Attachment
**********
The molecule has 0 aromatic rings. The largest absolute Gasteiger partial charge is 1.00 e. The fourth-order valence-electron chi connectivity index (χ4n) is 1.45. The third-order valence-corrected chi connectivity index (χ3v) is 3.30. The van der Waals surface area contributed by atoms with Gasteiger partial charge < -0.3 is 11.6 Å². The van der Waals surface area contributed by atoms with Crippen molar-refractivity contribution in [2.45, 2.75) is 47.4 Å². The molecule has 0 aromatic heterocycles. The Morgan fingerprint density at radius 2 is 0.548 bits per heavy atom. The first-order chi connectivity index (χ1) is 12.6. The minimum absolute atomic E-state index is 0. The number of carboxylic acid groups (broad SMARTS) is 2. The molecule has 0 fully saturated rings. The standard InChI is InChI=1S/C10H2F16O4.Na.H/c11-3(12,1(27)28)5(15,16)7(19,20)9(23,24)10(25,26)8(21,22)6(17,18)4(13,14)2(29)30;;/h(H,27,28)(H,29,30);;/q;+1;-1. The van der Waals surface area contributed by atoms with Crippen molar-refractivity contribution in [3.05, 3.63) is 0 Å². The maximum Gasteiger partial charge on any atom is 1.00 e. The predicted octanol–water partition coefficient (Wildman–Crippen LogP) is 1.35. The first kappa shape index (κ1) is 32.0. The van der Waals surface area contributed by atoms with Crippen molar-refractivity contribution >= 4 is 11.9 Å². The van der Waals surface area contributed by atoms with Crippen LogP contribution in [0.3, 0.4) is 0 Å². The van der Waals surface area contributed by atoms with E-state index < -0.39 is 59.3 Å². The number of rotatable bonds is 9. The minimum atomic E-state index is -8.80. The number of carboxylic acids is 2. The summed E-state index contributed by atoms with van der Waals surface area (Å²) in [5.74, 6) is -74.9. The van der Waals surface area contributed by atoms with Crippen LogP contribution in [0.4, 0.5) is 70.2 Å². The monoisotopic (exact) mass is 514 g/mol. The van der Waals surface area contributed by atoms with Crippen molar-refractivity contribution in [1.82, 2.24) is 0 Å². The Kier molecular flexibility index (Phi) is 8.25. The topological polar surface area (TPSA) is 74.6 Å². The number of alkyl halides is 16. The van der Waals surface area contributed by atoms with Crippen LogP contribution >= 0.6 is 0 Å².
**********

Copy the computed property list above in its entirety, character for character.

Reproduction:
The molecule has 0 aromatic rings. The largest absolute Gasteiger partial charge is 1.00 e. The fourth-order valence-electron chi connectivity index (χ4n) is 1.45. The third-order valence-corrected chi connectivity index (χ3v) is 3.30. The van der Waals surface area contributed by atoms with Gasteiger partial charge < -0.3 is 11.6 Å². The van der Waals surface area contributed by atoms with Crippen molar-refractivity contribution in [2.45, 2.75) is 47.4 Å². The molecule has 0 aromatic heterocycles. The Morgan fingerprint density at radius 2 is 0.548 bits per heavy atom. The first-order chi connectivity index (χ1) is 12.6. The minimum absolute atomic E-state index is 0. The number of carboxylic acid groups (broad SMARTS) is 2. The molecule has 0 fully saturated rings. The standard InChI is InChI=1S/C10H2F16O4.Na.H/c11-3(12,1(27)28)5(15,16)7(19,20)9(23,24)10(25,26)8(21,22)6(17,18)4(13,14)2(29)30;;/h(H,27,28)(H,29,30);;/q;+1;-1. The van der Waals surface area contributed by atoms with Crippen molar-refractivity contribution in [3.05, 3.63) is 0 Å². The maximum Gasteiger partial charge on any atom is 1.00 e. The predicted octanol–water partition coefficient (Wildman–Crippen LogP) is 1.35. The first kappa shape index (κ1) is 32.0. The van der Waals surface area contributed by atoms with Crippen molar-refractivity contribution >= 4 is 11.9 Å². The van der Waals surface area contributed by atoms with Crippen LogP contribution in [0.3, 0.4) is 0 Å². The van der Waals surface area contributed by atoms with E-state index < -0.39 is 59.3 Å². The number of rotatable bonds is 9. The minimum atomic E-state index is -8.80. The number of carboxylic acids is 2. The summed E-state index contributed by atoms with van der Waals surface area (Å²) in [5.74, 6) is -74.9. The van der Waals surface area contributed by atoms with Crippen LogP contribution in [0.4, 0.5) is 70.2 Å². The monoisotopic (exact) mass is 514 g/mol. The van der Waals surface area contributed by atoms with Crippen molar-refractivity contribution in [1.82, 2.24) is 0 Å². The Kier molecular flexibility index (Phi) is 8.25. The topological polar surface area (TPSA) is 74.6 Å². The number of alkyl halides is 16. The van der Waals surface area contributed by atoms with Crippen LogP contribution >= 0.6 is 0 Å².